But most extraordinary is the fact that mom and dad grow older and younger over the course of the visit.  At times the father is relatively spry and dark-haired, at others grey, doddering and Alzheimer-ridden.  In her younger self the woman is imperious, demanding her guest help with the laundry; then she’ll be bedridden and near death.  The conceit might remind you of the finale of “2001: A Space Odyssey,” and the theme of time shifting is italicized by the fact that at one point a television is shown playing an old Mr. Peabody and Sherman cartoon. 

Meanwhile the guest investigates Jake’s childhood room.  She finds there a book of poetry which includes the very work that she’d recited on the drive up as her own latest composition.  She also spies a collection of film reviews by Pauline Kael; and one might also glimpse a DVD of the Ron Howard movie “A Beautiful Mind.”  Later, when she visits the basement—the door of which is marked by deep scratches, as if someone has desperately clawed at it—she sees on calendars paintings that, at dinner, she had called up on her phone and identified as her own.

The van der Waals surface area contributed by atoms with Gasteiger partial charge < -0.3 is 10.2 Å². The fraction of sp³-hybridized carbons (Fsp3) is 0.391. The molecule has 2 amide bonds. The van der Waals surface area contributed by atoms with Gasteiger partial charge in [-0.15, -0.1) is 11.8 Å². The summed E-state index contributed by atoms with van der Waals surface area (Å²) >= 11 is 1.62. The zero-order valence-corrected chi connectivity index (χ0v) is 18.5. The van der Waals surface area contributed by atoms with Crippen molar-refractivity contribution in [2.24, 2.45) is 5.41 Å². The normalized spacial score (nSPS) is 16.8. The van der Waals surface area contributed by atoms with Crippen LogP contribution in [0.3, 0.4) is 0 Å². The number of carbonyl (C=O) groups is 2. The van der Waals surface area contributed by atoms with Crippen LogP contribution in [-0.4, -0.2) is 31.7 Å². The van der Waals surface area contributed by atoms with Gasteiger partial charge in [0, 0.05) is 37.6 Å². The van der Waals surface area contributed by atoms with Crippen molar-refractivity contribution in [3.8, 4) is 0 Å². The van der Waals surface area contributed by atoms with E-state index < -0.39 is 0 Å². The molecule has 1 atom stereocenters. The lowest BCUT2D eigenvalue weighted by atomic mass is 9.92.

Eventually the young couple leave, after Jake has laboriously put on the tire chains he’s frequently mentioned as insurance that they’ll be able to get back to the city that night, since she has work in the morning.  During the drive they get into a quarrel over a film—John Cassavetes’ “A Woman Under the Influence,” which she denigrates in words drawn from Pauline Kael’s vitriolic review, though she gives no notice that she’s quoting it.  Jake insists on stopping at an isolated ice cream drive-in called Tulsey Town, whose jingle the two sing while an old TV commercial for the place plays on the windshield. 

The three girls managing the joint—two giggly blondes (Hadley Robinson and Gus Birney) and a somber brunette (Abby Quinn) who claims to be scared—seem oddly situated at the deserted store, and Jake hangs back as his girlfriend orders their smoothies.  Once back in the car, they argue again whether the song “Baby, It’s Cold Outside” is about rape (on the way up they’d disagreed over the subtext of “Many A New Day” from “Oklahoma!,” which gave Jake an opportunity to show his knowledge of Broadway musicals—until he suddenly wants to find a trash can to deposit the smoothies in, afraid they’ll slime up his cup holders.

That takes them down a snowy side road to Jake’s old high school, where he insists on going in after claiming to see someone watching from a window.  Eventually the girl, who’s been insisting they hurry their drive back, follows him inside.

There she encounters a character we’re been seeing periodically throughout the film—a dour old janitor, who mops up the high school hallways as students drift by.  We also observe him eating lunch while watching a “Robert Zemeckis” romantic comedy on TV—which relates a “cute meeting” of a couple that’s suspiciously familiar.  Elsewhere he happens on a rehearsal of a number from the annual student musical—none other than “Oklahoma!”—featuring two girls we meet elsewhere.